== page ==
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Tanzania Geography 2018

SOURCE: 2018 CIA WORLD FACTBOOK AND OTHER SOURCES











Tanzania Geography 2018
SOURCE: 2018 CIA WORLD FACTBOOK AND OTHER SOURCES


Page last updated on February 28, 2018

Location:
Eastern Africa, bordering the Indian Ocean, between Kenya and Mozambique

Geographic coordinates:
6 00 S, 35 00 E

Map references:
Africa

Area:
total: 947,300 sq km
[see also: Area - total country ranks ]
land: 885,800 sq km
[see also: Area - land country ranks ]
water: 61,500 sq km
[see also: Area - water country ranks ]
note: includes the islands of Mafia, Pemba, and Zanzibar
country comparison to the world: 32

Area - comparative:
more than six times the size of Georgia; slightly larger than twice the size of California
Area comparison map: more than six times the size of Georgia; slightly larger than twice the size of California

Land boundaries:
total: 4,161 km
[see also: Land boundaries - total country ranks ]
border countries (8): Burundi 589 km, Democratic Republic of the Congo 479 km, Kenya 775 km, Malawi 512 km, Mozambique 840 km, Rwanda 222 km, Uganda 391 km, Zambia 353 km

Coastline:
1,424 km
[see also: Coastline country ranks ]

Maritime claims:
territorial sea: 12 nm
[see also: Maritime claims - territorial sea country ranks ]
exclusive economic zone: 200 nm
[see also: Maritime claims - exclusive economic zone country ranks ]

Climate:
varies from tropical along coast to temperate in highlands

Terrain:
plains along coast; central plateau; highlands in north, south

Elevation:
mean elevation: 1,018 m
[see also: Elevation - mean elevation country ranks ]
elevation extremes: lowest point: Indian Ocean 0 m highest point: Kilimanjaro 5,895 m (highest point in Africa)

Natural resources:
hydropower, tin, phosphates, iron ore, coal, diamonds, gemstones, gold, natural gas, nickel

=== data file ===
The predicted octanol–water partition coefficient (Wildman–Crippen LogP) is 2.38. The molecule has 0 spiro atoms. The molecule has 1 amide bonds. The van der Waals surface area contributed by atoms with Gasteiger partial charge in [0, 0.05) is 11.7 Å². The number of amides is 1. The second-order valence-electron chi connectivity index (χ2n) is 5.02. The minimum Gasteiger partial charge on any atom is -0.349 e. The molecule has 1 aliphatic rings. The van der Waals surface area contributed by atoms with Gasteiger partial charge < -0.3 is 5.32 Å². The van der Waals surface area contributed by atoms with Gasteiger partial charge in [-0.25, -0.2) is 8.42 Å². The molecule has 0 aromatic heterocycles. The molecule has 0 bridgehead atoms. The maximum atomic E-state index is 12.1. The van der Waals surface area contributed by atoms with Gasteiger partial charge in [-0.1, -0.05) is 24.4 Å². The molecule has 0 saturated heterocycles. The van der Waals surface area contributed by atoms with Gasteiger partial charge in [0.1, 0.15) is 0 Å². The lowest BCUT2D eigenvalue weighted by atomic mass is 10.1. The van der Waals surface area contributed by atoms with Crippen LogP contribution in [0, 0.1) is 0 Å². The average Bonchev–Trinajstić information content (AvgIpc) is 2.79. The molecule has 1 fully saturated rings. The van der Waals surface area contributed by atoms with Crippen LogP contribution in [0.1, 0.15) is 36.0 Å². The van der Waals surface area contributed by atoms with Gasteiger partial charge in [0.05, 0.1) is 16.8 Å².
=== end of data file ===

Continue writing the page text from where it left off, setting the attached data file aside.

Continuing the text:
Land use:
agricultural land: 43.7% arable land 14.3%; permanent crops 2.3%; permanent pasture 27.1%
[see also: Land use - agricultural land country ranks ]
forest: 37.3%
[see also: Land use - forest country ranks ]
other: 19% (2011 est.)
[see also: Land use - other country ranks ]

Irrigated land:
1,840 sq km (2012)
[see also: Irrigated land country ranks ]

Population - distribution:
the largest and most populous East African country; population distribution is extremely uneven, but greater population clusters occur in the northern half of country and along the east coast

Natural hazards:
flooding on the central plateau during the rainy season; drought
volcanism: limited volcanic activity; Ol Doinyo Lengai (2,962 m) has emitted lava in recent years; other historically active volcanoes include Kieyo and Meru

Environment - current issues:
soil degradation; deforestation; desertification; destruction of coral reefs threatens marine habitats; recent droughts affected marginal agriculture; wildlife threatened by illegal hunting and trade, especially for ivory

Environment - international agreements:
party to: Biodiversity, Climate Change, Climate Change-Kyoto Protocol, Desertification, Endangered Species, Hazardous Wastes, Law of the Sea, Ozone Layer Protection, Wetlands
signed, but not ratified: none of the selected agreements

Geography - note:
Kilimanjaro is the highest point in Africa and one of only two mountains on the continent that has glaciers (the other is Mount Kenya); bordered by three of the largest lakes on the continent: Lake Victoria (the world's second-largest freshwater lake) in the north, Lake Tanganyika (the world's second deepest) in the west, and Lake Nyasa (Lake Malawi) in the southwest


NOTE: 1) The information regarding Tanzania on this page is re-published from the 2018 World Fact Book of the United States Central Intelligence Agency. No claims are made regarding the accuracy of Tanzania Geography 2018 information contained here. All suggestions for corrections of any errors about Tanzania Geography 2018 should be addressed to the CIA.
2) The rank that you see is the CIA reported rank, which may habe the following issues:
  a) The assign increasing rank number, alphabetically for countries with the same value of the ranked item, whereas we assign them the same rank.
  b) The CIA sometimes assignes counterintuitive ranks. For example, it assigns unemployment rates in increasing order, whereas we rank them in decreasing order






This page was last modified 28-Feb-18
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